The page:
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Citizenship discrimination - my story

January 11, 2017

Trent’s Citizenship Story:

One day, we all wake up in this world, and it becomes our conscious reality. We have no idea where we've come from, and no idea where we are going. All that the future holds is a mystery until you get there. As we become more aware, we get to know those loved ones around us and we start the process of learning as we go along.

 

In this life, we have no choice as to who our parents are, where they come from, and how they've lived their lives before we ever came along. We have no say in the decisions they make, good or bad, we have no idea of the obstacles they have faced previously. We very much have to go along for the ride.

 

When we get to adulthood, that's when we start to learn some interesting facts:

 

I am a man aged forty-seven years old, living in New York, USA. In my case, at the age of twelve, I overhear my mother and a man who I thought was my real father, talking about the fact that I was not his child. It was during an argument they were having. I learnt that I was adopted. Now, what is a child to think overhearing such a thing? From then on, I wondered who my real father was? What he was like? What did he look like? Where did he come from? Why did my mother not marry him? I held it all inside and wondered.

 

Later in my life, through the help of a person close to me, I managed to locate him. I then began to understand the fuller facts of what had taken place back in 1968 to 1969, but I was left with more questions than answers. I'd always hoped that one day he would come along on a big white horse and rescue me from this forced, unreal home life situation. Just like every little boy, I wanted my real father!

 

All this time, I believed that I was born an American, with both parents also Americans. Part of that turns out not to be so. Although I am born an American, I learnt my father came from a different country.

 

I also learnt that my real parents had never married. My father was a British citizen born in Harris Village, the Colony of Montserrat, British West Indies in 1942, where he lived most of his formative years, then moving to Antigua with his family, which was also a Colony of the United Kingdom. In 1960, he started to make plans to become an economic migrant and moved to London, UK where he lived until 1968. He worked for London Transport. In the course of the past being unraveled, I learnt that in London I had a brother and two sisters. I also learnt that I had three other brothers and a sister living in the US.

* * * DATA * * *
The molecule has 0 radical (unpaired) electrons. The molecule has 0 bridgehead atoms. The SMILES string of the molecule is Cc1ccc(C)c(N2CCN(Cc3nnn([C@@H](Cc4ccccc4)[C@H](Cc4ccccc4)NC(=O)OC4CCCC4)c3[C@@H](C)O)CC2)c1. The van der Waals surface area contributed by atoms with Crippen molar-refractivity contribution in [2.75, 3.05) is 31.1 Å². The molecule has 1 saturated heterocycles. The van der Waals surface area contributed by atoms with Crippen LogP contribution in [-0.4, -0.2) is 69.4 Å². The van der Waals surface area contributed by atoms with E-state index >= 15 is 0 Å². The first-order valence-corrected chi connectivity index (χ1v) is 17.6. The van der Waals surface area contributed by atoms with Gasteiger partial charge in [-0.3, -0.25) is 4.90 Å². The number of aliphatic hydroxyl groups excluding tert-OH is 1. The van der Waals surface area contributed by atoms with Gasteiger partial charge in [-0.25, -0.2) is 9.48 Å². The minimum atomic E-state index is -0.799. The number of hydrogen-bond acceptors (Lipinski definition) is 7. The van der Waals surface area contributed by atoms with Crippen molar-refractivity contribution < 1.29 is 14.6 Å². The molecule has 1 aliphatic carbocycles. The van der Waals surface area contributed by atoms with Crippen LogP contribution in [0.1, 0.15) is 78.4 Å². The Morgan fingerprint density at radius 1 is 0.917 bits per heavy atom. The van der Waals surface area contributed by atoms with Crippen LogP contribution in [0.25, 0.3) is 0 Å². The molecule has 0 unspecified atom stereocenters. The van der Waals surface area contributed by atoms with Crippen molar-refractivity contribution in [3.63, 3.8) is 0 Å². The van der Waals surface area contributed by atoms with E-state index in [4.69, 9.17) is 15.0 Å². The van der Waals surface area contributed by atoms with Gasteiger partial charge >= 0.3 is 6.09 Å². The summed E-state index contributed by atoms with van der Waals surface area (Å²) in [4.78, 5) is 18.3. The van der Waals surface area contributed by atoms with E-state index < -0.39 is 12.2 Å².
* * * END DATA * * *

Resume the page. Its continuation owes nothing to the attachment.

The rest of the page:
I went on to learn that my mother and real father never did actually marry because she was led to believe that he was already married and had a family in London and/or the West Indies.

 

Now knowing the full picture, and as part of my quest to identify, I wanted to begin to build where I belonged. I wanted to know more. I wanted to culturally fit in.  I wanted to have my roots acknowledged officially. I even ended up doing a DNA test on Ancesty.com to learn that my genetic makeup already had 12% British in it most likely back from the days of slavery as my fathers family (my grandparents on both sides were born in Montserrat), had worked on plantations on the islands under British rule. You can figure out what happened there! So you see, I am truly connected to the United Kingdom. My roots are deep and established, at least as far as genealogy goes.

 

So that's a brief appreciation of my path, which takes me to the point of this all.

 

As part of me wanting to belong and embrace my father's heritage I was curious as to what my citizenship is by descent? I presumed that I was half British. So I then began my quest to establish this. I did some reading, and having scrolled through web sites, it all seemed very complicated with so many different forms of British nationality, which gave rights and denied rights as history went along. It was all very confusing. 

 

To sort this out, I engaged a firm of London based Solicitors. I provided them with detailed information: copies of my fathers passports, his birth certificate, Blood & DNA tests results from 1970 and later, Family Court documents determining my father to be my actual father in the eyes of the law, as well as other pertinent information. Then, one day, I got their final advice letter, and was disappointed to learn that despite my father holding British Dependent Territories citizenship and, after 2002, automatically becoming a full British citizen, I was not able to register my claim by descent because, my parents never actually married. British citizenship laws regard me as “illegitimate.” Born out of wedlock. Not wanted! Go away!

 

Being born out of wedlock is no fault of the child. Why punish the child? My clear documented ancestral roots, along with my proven DNA, should be sufficient to say, “Welcome home, you are wanted.”

 

Given all my family history on my fathers side, I thought WOW, my fathers home country have deemed me just not good enough to come and join them, to come in. So as of today, I am not eligible to belong and claim my birthright. To any reasonable person, this seems grossly unfair!

 

I began to wonder how many others were in the same boat as me? Born abroad out of wedlock to fathers with British Nationality? I also wondered if the birth country of my father, the former colony, now British Overseas Territory of Montserrat would help me? Sadly, they just referred me back to the Home Office in London and some faceless civil servant who’s just doing their job! To be told, until the law is further amended, my application will fail.

 

I will post further excerpts of this story, my story, as we go along. 

 

 

 

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